Sr Helen Culhane accepting the Limerick Person of the Month award Picture: Adrian Butler
THE FOUNDER of a local support service which has helped in the region of 1,000 children affected by loss through death, separation or divorce, has been named the Limerick Person of the Month.
Sr Helen Culhane, a native of Croom, founded the Children’s Grief Project in 2009.
Now known as the Children’s Grief Centre, it provides grieving children and young people with a place and space where they are given the opportunity to examine feelings associated with loss, and learn that they are not alone.
The service, which is based at Westbourne, Ashbourne Avenue, South Circular Road in the city, is provided by trained and experienced people.
“We have seen nearly 1,000 children. We could see between 25 to 30 children a week, aged four to 18 years,” explained Sr Helen this week, after being presented with the Limerick Person of the Month award.
Seventy per cent of the children who attend have separated parents while 30 per cent have suffered a bereavement.
Sr Helen is a qualified social worker and psychotherapist. Sr Helen worked for 13 years with the Health Board in the area of child protection. She also had two years’ experience in child psychiatry.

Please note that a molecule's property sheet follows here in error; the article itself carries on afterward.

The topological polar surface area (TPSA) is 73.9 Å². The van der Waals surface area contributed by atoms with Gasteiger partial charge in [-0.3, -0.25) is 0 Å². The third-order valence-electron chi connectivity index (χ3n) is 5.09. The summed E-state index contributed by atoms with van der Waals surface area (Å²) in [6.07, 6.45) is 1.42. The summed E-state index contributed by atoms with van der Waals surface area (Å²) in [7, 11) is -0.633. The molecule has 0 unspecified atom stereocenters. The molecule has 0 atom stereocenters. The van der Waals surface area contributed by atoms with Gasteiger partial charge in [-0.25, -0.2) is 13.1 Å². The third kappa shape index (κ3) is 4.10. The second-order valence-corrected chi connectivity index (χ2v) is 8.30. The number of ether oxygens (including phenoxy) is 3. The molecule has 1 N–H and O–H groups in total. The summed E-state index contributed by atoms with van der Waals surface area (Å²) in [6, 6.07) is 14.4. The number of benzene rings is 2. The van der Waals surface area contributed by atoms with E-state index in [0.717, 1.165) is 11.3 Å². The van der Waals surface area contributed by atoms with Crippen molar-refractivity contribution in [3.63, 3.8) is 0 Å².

In 2001 Sr Helen went to Milford Hospice to work as a senior social worker.
“I honestly thought I would retire from Milford,” she explained. “When I had read a report that Limerick has the highest rate of separation in Ireland, I wanted to do something.”
While she was in Milford Hospice, Sr Helen did some bereavement work with children.
Sr Helen spoke to Sr Peggy Collins, Provincial of the South Central Province of the Sisters of Mercy who had previously worked in the Bedford Row Project.
“She told me to get a group of professionals together.”
Sr Helen got a number of people on board including a GP, school principal, social worker, family therapist and people with a legal background.
At the moment they have 120 young people on their waiting list and the wait is eight to nine months.
In total, there are approximately 30 volunteers attached to the centre. The volunteers include a retired career guidance teacher, a play therapist, psychologist, psychotherapist, and an art therapist.
There are 10 people working directly with the children.
They use workbooks with the children which brings them through the grieving process.
“On average, when I look at our stats, they come for about five sessions. We bring them back three or four months later for a review. We get them to do an evaluation. The biggest comment is ‘you listened and were non-judgmental’.”
A big aspect of the service is getting parents to realise the damage that strained relationships can have on their children.
“Children whose parents are separated say things like, ‘Helen, I have been caught in the middle all my life. I have been used as a pawn’. When parents are told that, they say, ‘I didn’t realise I was doing that’.